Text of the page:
Daylight Saving Time

Far-Reaching Impacts of Year-Round Daylight Saving Time, From Health to Education

For the times they are a-changin': The Senate overwhelmingly passed a bill that would make daylight saving time the 12-month norm in the U.S.

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Children might start going to school in darkness next year in exchange for more sun later in the day, while their parents commute home from work with the benefit of light.

Those would be among the effects of ditching standard time and adopting year-round daylight saving time, a change in legislation the Senate passed this week with virtually no opposition.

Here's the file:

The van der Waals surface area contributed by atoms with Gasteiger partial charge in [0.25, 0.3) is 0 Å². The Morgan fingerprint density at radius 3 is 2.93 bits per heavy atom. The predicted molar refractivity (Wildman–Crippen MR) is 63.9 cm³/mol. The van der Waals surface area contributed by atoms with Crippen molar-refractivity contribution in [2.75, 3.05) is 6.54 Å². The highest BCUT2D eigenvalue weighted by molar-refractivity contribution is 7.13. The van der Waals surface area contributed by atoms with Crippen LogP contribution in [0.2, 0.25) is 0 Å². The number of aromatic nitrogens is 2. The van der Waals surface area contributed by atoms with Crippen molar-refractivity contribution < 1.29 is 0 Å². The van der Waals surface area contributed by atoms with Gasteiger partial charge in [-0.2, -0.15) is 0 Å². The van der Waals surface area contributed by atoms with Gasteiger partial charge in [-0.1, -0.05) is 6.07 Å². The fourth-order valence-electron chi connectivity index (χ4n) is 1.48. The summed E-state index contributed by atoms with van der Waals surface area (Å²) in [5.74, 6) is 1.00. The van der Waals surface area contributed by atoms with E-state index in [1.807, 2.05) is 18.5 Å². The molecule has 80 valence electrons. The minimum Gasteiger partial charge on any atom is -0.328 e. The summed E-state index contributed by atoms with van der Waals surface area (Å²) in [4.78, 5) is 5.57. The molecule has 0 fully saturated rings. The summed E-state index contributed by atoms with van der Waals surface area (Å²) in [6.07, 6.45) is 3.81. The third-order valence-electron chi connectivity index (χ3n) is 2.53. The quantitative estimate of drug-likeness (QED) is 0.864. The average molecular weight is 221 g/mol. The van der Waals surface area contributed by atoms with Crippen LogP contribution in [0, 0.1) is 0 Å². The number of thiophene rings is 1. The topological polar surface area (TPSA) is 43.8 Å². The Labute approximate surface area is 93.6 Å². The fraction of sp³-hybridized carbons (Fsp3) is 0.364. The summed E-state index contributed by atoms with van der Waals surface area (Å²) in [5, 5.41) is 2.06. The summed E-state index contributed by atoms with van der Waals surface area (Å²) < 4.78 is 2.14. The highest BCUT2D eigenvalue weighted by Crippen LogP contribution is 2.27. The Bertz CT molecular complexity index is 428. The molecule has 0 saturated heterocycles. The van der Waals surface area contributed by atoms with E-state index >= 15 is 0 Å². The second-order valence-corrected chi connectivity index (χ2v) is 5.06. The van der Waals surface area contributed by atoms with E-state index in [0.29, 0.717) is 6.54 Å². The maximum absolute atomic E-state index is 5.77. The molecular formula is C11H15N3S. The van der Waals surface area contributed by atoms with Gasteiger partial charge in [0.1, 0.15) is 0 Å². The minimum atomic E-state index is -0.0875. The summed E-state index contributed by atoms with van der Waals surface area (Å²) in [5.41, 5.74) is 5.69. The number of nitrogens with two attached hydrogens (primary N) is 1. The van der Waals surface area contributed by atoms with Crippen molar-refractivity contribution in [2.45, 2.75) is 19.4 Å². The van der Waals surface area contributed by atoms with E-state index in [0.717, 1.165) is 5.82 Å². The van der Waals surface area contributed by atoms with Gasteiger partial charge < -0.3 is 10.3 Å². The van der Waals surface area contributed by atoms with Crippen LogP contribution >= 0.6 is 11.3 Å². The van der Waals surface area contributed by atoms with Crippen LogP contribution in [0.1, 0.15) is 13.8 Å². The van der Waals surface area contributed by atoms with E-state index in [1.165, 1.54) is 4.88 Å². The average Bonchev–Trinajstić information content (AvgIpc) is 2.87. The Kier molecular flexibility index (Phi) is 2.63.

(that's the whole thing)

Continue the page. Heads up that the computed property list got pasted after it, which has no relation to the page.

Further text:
If the Sunshine Protection Act, as written, were to gain House approval and President Joe Biden's signature, Americans would fall back this November, spring forward in March 2023 and then never change their clocks again.

The potential change could have far-reaching implications in many facets of American life, affecting education, transportation, health and even weather reports on the evening news — some of which may not be beneficial, experts warn.

Read the full story on here. 

Here is everything you should know about daylight saving time, from when it starts and ends, to why it was created (it wasn’t to help farmers) and if “saving” is plural or singular.
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